Seven Year Itch

I was wide awake at 3:30am. Suffice to say, nobody was up. For reasons not entirely unknown, I found myself on Craigslist. I hadn’t been on Craigslist in at least five years. I know some of you are on there everyday, but not me. Just don’t use it. Or do I?

So I was on Craigslist. And again, I really don’t know what was behind all this, but next thing I knew, I was looking at a picture of a dog with an ad that read:

2 year old Red Queensland heeler. Great dog for a family or being a companion for a female preferably. Quinn is smart, sweet, affectionate and active. I’m asking a $100 rehoming fee just to know she goes to the right family/ person.. Give me a call and we can chat further. I would prefer she go where she would be the only dog. She is a gem and I only want her to go to the best home possible.

Hmmm. Rehoming fee, and a desire for her to go to the best home possible. I found my first loophole and knew I could have the $100 rehoming fee waived because I didn’t have a home. The part about going to the best home possible didn’t really phase me either. Sure a dog might care about a home. But more important than the home itself is the master. Because home, for the great most part, is where the master is. The homeless canine that gets to spend 24/7 with his or her master is the privileged canine. The canine that gets food in the morning, food at night, and a couple pats in between, could care less about his or her 4 bedroom 2.5 bath house near the park.

When my brother woke up, and after making coffee of course, I told him to go to Craigslist and pull up the ad. Neither of us completely understood the line about being a companion for a female preferably, but I decided to reply to the ad to say that I am interested. I basically told them that I am going through the breakup of a lifetime, and that I could provide a wonderful home for the dog.

After we went back and forth for a bit, she asked if I could meet at New Leaf on the westside of Santa Cruz CA. She was coming from Bonny Doon. We agreed to meet at 11am.

I arrived at 10am because I had nothing else to do. Again, I was in a world of hurt, and I felt like I needed some serious grounding. This felt much more than just being ready to have a dog again in my life. It had been seven years since the M & M show were in town, and once Madison had passed in September 2008, that is when I began my winter migrations to  Southern Mexico. Well all that came crashing down in a foul way, which opened up the possibility of ‘dancing with the wolf’ once again.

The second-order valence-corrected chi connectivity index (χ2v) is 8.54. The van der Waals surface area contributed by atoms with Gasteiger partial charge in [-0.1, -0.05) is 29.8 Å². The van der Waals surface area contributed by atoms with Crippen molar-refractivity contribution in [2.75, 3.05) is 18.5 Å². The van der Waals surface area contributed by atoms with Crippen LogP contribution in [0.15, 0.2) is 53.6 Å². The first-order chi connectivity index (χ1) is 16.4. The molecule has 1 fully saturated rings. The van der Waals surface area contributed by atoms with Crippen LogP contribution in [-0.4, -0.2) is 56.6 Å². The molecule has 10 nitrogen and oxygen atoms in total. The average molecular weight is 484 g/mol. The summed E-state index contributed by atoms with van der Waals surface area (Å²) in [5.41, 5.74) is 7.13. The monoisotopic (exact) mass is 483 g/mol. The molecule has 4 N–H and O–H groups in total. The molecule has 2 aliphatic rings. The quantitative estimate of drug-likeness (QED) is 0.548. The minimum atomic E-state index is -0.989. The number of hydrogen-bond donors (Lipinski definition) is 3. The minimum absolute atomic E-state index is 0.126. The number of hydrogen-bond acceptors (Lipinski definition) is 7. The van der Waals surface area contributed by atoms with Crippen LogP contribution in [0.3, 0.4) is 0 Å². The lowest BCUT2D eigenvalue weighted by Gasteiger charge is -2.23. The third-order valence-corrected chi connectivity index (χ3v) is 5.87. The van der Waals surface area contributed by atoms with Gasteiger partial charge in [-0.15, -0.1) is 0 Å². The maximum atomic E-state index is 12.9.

At 10:45am, two young women, with two dogs in the back, pull up right next to my big white van. It all felt like a real moment of truth. We introduced ourselves to one another, and they let Quinn out of the car. I got down on my knees, looked the other way, put my hand out, and that was how it began.

Immediately I noticed the golf ball-size knot around her left knee area. One of the young woman said that Quinn injured her growth plate when she was a puppy, but that it’s a non factor. That it was scar tissue that had grown around the plastic rubber band that never held in place after the surgery. But again she assured me that it had been checked a number of times and the general consensus is that it doesn’t bother her, and that surgery to remove it, albeit a pretty routine surgery, wouldn’t be necessary.

I then noticed that the inside part of her right leg wasn’t growing hair. They said that Quinn was caught in barbed wire some time back, but that too was and is a non factor. She also had an inch long scar under her left eye, but I didn’t even bring it up. Fact is, my mind was racing and my heart was broken. It was a surreal sort of morning.

One of the girls said that they were going to go inside New Leaf for a cup of coffee and maybe I should see if I could bond with Quinn while they were away. They left. Quinn didn’t like it, but dealt with it. I was still down on my hands and knees. I was trying to get this dog to look at me, but she was intent on watching the girls walk away.

I scooted closer to this canine, and slowly began to make eye contact with her. I kept my hand on her underbelly, and slowly moved my head closer to her head. I went to pet behind her ears, and that’s when she nipped me in the face. I knew right then an there that this attempt to bite my face marked the beginning of a relationship that was sure to flourish.

Ok so now i had this 40 lb Queensland Heeler on a leash in a parking lot. She wasn’t so good on a leash either. She was actually pulling pretty hard. I was like, “Aren’t you a heeler?” And she was like, “Not when I am on this fucking leash with somebody I don’t know!” I took a deep breath, and let it go. I totally understood this canine from Australia. Knowing this, I opted for no commands, no discipline, no nothing.

The girls came out of New Leaf. I took the leash off Quinn and let her run to where the cars where parked. She ran straight there. When we all regathered, I asked the girls what they wanted to do. The one girl said that she was hoping that I would agree to a one week trial with Quinn. She suggested that I provide daily updates, pictures, etc..  Basically just see how it goes.

“When do you want to start?”(gulp) I asked.
“What about right now,” she said.
 

So now I had a dog. The seven year itch was being scratched.  She sat in the passenger seat. I drove straight back to my brother’s home in Aptos, CA. When I pulled up to the house, the whole family was outside in the driveway. Everybody’s eyes lit up. Out of thin air, I had just come home with a dog. Hey everyone, this is Quinn!